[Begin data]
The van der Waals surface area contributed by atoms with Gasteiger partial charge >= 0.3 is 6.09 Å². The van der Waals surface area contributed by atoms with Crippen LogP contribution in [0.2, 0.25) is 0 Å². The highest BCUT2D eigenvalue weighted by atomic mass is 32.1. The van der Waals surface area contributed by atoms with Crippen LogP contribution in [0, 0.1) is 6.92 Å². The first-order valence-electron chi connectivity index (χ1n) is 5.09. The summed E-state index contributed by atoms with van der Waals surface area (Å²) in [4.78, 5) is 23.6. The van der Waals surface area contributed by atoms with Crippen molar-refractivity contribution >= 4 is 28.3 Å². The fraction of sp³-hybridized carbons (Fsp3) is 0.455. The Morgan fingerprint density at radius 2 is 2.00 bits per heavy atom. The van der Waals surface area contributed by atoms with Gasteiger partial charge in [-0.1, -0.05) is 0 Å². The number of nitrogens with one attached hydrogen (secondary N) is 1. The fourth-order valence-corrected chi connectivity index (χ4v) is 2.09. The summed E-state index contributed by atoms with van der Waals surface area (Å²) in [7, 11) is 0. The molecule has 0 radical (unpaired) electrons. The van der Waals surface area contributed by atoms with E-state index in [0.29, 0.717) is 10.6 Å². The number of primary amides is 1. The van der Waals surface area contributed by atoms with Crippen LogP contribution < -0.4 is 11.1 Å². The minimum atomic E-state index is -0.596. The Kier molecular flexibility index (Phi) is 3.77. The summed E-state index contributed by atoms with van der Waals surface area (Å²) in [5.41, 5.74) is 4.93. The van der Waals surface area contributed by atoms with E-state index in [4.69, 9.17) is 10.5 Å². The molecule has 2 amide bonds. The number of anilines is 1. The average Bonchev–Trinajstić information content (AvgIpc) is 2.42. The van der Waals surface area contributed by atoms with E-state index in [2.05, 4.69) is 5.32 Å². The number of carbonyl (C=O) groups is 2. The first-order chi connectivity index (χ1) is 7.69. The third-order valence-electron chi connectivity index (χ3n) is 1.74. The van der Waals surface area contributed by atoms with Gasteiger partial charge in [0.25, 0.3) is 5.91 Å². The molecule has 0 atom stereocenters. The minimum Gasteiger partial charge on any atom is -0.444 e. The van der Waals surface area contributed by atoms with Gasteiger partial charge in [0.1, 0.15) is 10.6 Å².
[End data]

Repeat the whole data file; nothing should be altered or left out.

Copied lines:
The van der Waals surface area contributed by atoms with Gasteiger partial charge >= 0.3 is 6.09 Å². The van der Waals surface area contributed by atoms with Crippen LogP contribution in [0.2, 0.25) is 0 Å². The highest BCUT2D eigenvalue weighted by atomic mass is 32.1. The van der Waals surface area contributed by atoms with Crippen LogP contribution in [0, 0.1) is 6.92 Å². The first-order valence-electron chi connectivity index (χ1n) is 5.09. The summed E-state index contributed by atoms with van der Waals surface area (Å²) in [4.78, 5) is 23.6. The van der Waals surface area contributed by atoms with Crippen molar-refractivity contribution >= 4 is 28.3 Å². The fraction of sp³-hybridized carbons (Fsp3) is 0.455. The Morgan fingerprint density at radius 2 is 2.00 bits per heavy atom. The van der Waals surface area contributed by atoms with Gasteiger partial charge in [-0.1, -0.05) is 0 Å². The number of nitrogens with one attached hydrogen (secondary N) is 1. The fourth-order valence-corrected chi connectivity index (χ4v) is 2.09. The summed E-state index contributed by atoms with van der Waals surface area (Å²) in [7, 11) is 0. The molecule has 0 radical (unpaired) electrons. The van der Waals surface area contributed by atoms with E-state index in [0.29, 0.717) is 10.6 Å². The number of primary amides is 1. The van der Waals surface area contributed by atoms with Crippen LogP contribution < -0.4 is 11.1 Å². The minimum atomic E-state index is -0.596. The Kier molecular flexibility index (Phi) is 3.77. The summed E-state index contributed by atoms with van der Waals surface area (Å²) in [5.41, 5.74) is 4.93. The van der Waals surface area contributed by atoms with E-state index in [4.69, 9.17) is 10.5 Å². The molecule has 2 amide bonds. The number of anilines is 1. The average Bonchev–Trinajstić information content (AvgIpc) is 2.42. The van der Waals surface area contributed by atoms with E-state index in [2.05, 4.69) is 5.32 Å². The number of carbonyl (C=O) groups is 2. The first-order chi connectivity index (χ1) is 7.69. The third-order valence-electron chi connectivity index (χ3n) is 1.74. The van der Waals surface area contributed by atoms with Gasteiger partial charge in [0.25, 0.3) is 5.91 Å². The molecule has 0 atom stereocenters. The minimum Gasteiger partial charge on any atom is -0.444 e. The van der Waals surface area contributed by atoms with Gasteiger partial charge in [0.1, 0.15) is 10.6 Å².